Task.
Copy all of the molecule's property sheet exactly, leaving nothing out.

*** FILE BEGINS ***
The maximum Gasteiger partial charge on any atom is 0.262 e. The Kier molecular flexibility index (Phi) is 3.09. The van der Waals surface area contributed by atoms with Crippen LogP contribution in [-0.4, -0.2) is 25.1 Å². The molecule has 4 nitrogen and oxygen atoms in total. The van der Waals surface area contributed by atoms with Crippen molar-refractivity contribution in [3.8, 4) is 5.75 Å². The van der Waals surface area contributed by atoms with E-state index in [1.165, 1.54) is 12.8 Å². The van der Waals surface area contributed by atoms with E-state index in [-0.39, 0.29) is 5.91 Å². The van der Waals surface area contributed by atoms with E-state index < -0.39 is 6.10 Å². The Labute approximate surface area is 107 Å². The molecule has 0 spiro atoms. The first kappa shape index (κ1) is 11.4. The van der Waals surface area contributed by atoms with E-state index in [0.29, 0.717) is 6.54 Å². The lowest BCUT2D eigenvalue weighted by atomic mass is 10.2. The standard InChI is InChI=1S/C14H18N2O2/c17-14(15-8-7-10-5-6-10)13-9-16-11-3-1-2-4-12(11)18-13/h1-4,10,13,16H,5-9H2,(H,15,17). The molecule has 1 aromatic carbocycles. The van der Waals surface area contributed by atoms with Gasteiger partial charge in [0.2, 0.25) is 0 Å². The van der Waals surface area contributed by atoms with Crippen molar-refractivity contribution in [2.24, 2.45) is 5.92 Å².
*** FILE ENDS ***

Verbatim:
The maximum Gasteiger partial charge on any atom is 0.262 e. The Kier molecular flexibility index (Phi) is 3.09. The van der Waals surface area contributed by atoms with Crippen LogP contribution in [-0.4, -0.2) is 25.1 Å². The molecule has 4 nitrogen and oxygen atoms in total. The van der Waals surface area contributed by atoms with Crippen molar-refractivity contribution in [3.8, 4) is 5.75 Å². The van der Waals surface area contributed by atoms with E-state index in [1.165, 1.54) is 12.8 Å². The van der Waals surface area contributed by atoms with E-state index in [-0.39, 0.29) is 5.91 Å². The van der Waals surface area contributed by atoms with E-state index < -0.39 is 6.10 Å². The Labute approximate surface area is 107 Å². The molecule has 0 spiro atoms. The first kappa shape index (κ1) is 11.4. The van der Waals surface area contributed by atoms with E-state index in [0.29, 0.717) is 6.54 Å². The lowest BCUT2D eigenvalue weighted by atomic mass is 10.2. The standard InChI is InChI=1S/C14H18N2O2/c17-14(15-8-7-10-5-6-10)13-9-16-11-3-1-2-4-12(11)18-13/h1-4,10,13,16H,5-9H2,(H,15,17). The molecule has 1 aromatic carbocycles. The van der Waals surface area contributed by atoms with Gasteiger partial charge in [0.2, 0.25) is 0 Å². The van der Waals surface area contributed by atoms with Crippen molar-refractivity contribution in [2.24, 2.45) is 5.92 Å².